In Catherine Mansfield's " The Doll's house", the main theme is on the injustices and cruelty associated with class distinctions. Set in New Zealand sometime after it becomes a colony, Mansfield shows how the differences among social classes are closely adhered to. She also explores themes such as how the high class people take deliberate pleasure in being cruel to the lower classes, and how innocently born children who are brought up in this atmosphere can become easily influenced. Mansfield uses symbolism, particularly the doll house and the lamp, to reveal these themes.
The doll house is symbolic of the upper class people in this society, such as the Burnell's. The Burnell's are undoubtedly content with their position in society and with the lifestyle they live. When the doll house is dropped off in their courtyard, they become immediately proud of it, just like how they are of themselves. " But perfect, perfect little house! Who could possibly mind the smell?" The doll house may indeed seem perfect, but what it represents is something negative. The only negative part of the doll house is it's smell, and this represents the cruelty of society. Later on in the story when the reader sees the Burnell family neglecting the lower class people such as the Kelvey's, the smell represents the cruelty that they themselves give to society. Another symbolic aspect of the doll house is how closely it represents their own home. The burnell children are only allowed to let the types of children that would be accepted within their home see the doll house.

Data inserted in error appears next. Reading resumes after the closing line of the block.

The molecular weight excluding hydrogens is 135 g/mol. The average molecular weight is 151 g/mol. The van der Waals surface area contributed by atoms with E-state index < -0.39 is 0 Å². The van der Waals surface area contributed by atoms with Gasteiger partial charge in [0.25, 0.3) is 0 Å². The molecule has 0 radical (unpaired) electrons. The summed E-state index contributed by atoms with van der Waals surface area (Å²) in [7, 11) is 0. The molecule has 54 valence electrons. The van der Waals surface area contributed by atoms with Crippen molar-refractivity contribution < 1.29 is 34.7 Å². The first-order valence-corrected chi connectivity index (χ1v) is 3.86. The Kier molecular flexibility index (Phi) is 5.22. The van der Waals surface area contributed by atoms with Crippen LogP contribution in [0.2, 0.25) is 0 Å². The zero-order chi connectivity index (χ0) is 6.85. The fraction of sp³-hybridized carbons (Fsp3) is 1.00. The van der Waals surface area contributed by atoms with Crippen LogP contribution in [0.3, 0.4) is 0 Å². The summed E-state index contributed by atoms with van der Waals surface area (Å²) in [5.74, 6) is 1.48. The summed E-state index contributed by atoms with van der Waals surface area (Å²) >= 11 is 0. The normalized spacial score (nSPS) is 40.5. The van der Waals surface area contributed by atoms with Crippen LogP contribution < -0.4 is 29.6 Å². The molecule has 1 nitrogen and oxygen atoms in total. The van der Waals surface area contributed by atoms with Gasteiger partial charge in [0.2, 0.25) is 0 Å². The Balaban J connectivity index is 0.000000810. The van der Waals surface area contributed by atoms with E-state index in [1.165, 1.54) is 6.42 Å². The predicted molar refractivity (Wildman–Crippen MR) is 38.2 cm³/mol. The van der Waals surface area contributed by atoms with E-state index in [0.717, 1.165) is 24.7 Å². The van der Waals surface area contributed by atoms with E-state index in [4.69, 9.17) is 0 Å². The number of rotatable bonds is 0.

The immediate setting of the story is a rural area where different classes are forced to deal with each other in everyday situations. " The Burnell children would have attended a ritzy private school had there been one nearby, but as it is, their school is the only one for miles, so they are forced to attend a school that has a mixed group of children- both high and low class." By...
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